Check out this tag on the Albert Apartments construction site on North Williams:
Eighteen of the Albert's 72 apartments are supposed to be priced for low-income folks, but the tag gets at a big question that's been in the news this week: Where should the city build affordable housing?
The Oregonian dug up an alarming stat last weekend: 93 percent of the city's new affordable housing is east of 82nd. That indicates that the way we handle affordable housing in Portland is making the city more economically (and racially) segregated.
Yesterday, affordable housing group Home Forward responded in the editorial section. Their basic argument is that if they continue to fund affordable housing projects in more expensive parts of town—like downtown and the inner eastside—they would have to serve fewer people. And isn't the most important thing to get as many needy people as possible into housing?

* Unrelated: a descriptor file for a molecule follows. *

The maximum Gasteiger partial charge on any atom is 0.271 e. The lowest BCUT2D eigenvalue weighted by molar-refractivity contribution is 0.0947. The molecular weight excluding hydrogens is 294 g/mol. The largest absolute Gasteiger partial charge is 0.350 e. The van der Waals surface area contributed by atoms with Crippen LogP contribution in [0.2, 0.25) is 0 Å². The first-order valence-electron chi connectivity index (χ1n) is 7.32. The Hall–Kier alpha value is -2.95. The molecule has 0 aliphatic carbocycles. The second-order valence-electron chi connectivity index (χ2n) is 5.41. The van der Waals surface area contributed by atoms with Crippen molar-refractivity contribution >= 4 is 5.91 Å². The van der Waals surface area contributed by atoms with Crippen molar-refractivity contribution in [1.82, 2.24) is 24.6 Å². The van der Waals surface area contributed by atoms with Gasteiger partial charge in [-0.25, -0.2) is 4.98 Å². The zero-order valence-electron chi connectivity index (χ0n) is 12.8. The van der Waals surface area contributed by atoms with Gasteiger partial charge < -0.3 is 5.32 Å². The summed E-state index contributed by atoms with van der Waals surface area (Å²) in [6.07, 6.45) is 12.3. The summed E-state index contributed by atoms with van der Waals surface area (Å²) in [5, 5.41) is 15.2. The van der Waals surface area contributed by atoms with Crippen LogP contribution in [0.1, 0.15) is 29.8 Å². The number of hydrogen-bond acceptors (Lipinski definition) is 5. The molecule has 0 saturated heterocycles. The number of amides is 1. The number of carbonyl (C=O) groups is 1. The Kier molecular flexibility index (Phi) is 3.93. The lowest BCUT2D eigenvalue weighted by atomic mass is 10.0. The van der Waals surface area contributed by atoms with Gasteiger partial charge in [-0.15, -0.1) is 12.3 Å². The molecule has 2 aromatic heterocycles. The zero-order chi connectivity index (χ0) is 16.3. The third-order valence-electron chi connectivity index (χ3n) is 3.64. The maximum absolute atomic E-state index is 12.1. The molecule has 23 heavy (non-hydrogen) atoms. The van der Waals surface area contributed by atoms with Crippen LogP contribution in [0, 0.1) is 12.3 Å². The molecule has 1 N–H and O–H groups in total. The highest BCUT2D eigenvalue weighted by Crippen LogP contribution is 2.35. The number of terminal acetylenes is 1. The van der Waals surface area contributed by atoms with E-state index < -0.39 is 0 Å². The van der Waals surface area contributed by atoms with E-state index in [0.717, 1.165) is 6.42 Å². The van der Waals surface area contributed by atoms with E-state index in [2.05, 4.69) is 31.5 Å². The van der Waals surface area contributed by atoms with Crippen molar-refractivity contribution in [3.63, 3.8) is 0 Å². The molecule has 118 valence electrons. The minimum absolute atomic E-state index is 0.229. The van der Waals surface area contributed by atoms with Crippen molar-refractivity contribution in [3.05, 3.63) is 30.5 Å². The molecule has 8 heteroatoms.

A hot rental market has driven rents skyward. This is an economic problem for a program designed to subsidize moderate rents. Before the housing bubble, rents in every area of Multnomah County were affordable for [Section 8] voucher holders. By 2009, rents in downtown Portland were out of reach. For the first time, we raised subsidy levels in a submarket. We did so again earlier this year after market data showed the inner eastside was becoming unaffordable to voucher holders. When we raise subsidies in some areas to preserve choice, we do so at the expense of serving fewer people. With thousands of families, seniors and persons with disabilities on our waiting lists, this is a very difficult decision for us.
This is exactly the issue on Williams. The area has gentrified, with many long-time African-American residents moving out to East Portland as rents increase. What role should local governments play in helping lower-income residents share in the benefits as neighborhoods get safer and nicer to live in? (I have no idea)